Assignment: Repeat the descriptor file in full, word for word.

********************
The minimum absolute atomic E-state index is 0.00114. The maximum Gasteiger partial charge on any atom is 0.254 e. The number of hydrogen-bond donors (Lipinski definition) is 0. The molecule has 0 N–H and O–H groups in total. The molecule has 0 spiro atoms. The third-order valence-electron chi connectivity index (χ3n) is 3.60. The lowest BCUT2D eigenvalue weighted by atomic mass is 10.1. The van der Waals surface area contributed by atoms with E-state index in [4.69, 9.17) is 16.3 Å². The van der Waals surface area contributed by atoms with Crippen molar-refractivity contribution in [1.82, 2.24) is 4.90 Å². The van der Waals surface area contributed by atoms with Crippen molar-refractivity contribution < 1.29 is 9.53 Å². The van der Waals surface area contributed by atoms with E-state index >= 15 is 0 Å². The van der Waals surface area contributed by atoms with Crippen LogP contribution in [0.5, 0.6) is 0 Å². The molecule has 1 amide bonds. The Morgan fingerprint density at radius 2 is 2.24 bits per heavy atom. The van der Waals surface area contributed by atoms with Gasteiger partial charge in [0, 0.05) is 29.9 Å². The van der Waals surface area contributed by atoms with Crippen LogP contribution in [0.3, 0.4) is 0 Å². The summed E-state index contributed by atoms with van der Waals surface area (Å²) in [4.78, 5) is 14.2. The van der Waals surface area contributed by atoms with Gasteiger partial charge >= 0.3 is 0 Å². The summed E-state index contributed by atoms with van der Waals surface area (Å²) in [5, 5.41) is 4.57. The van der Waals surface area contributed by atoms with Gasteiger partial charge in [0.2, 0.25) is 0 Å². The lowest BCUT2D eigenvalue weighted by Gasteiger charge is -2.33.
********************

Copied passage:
The minimum absolute atomic E-state index is 0.00114. The maximum Gasteiger partial charge on any atom is 0.254 e. The number of hydrogen-bond donors (Lipinski definition) is 0. The molecule has 0 N–H and O–H groups in total. The molecule has 0 spiro atoms. The third-order valence-electron chi connectivity index (χ3n) is 3.60. The lowest BCUT2D eigenvalue weighted by atomic mass is 10.1. The van der Waals surface area contributed by atoms with E-state index in [4.69, 9.17) is 16.3 Å². The van der Waals surface area contributed by atoms with Crippen molar-refractivity contribution in [1.82, 2.24) is 4.90 Å². The van der Waals surface area contributed by atoms with Crippen molar-refractivity contribution < 1.29 is 9.53 Å². The van der Waals surface area contributed by atoms with E-state index >= 15 is 0 Å². The van der Waals surface area contributed by atoms with Crippen LogP contribution in [0.5, 0.6) is 0 Å². The molecule has 1 amide bonds. The Morgan fingerprint density at radius 2 is 2.24 bits per heavy atom. The van der Waals surface area contributed by atoms with Gasteiger partial charge in [0, 0.05) is 29.9 Å². The van der Waals surface area contributed by atoms with Crippen LogP contribution in [0.3, 0.4) is 0 Å². The summed E-state index contributed by atoms with van der Waals surface area (Å²) in [4.78, 5) is 14.2. The van der Waals surface area contributed by atoms with Gasteiger partial charge >= 0.3 is 0 Å². The summed E-state index contributed by atoms with van der Waals surface area (Å²) in [5, 5.41) is 4.57. The van der Waals surface area contributed by atoms with Gasteiger partial charge in [0.2, 0.25) is 0 Å². The lowest BCUT2D eigenvalue weighted by Gasteiger charge is -2.33.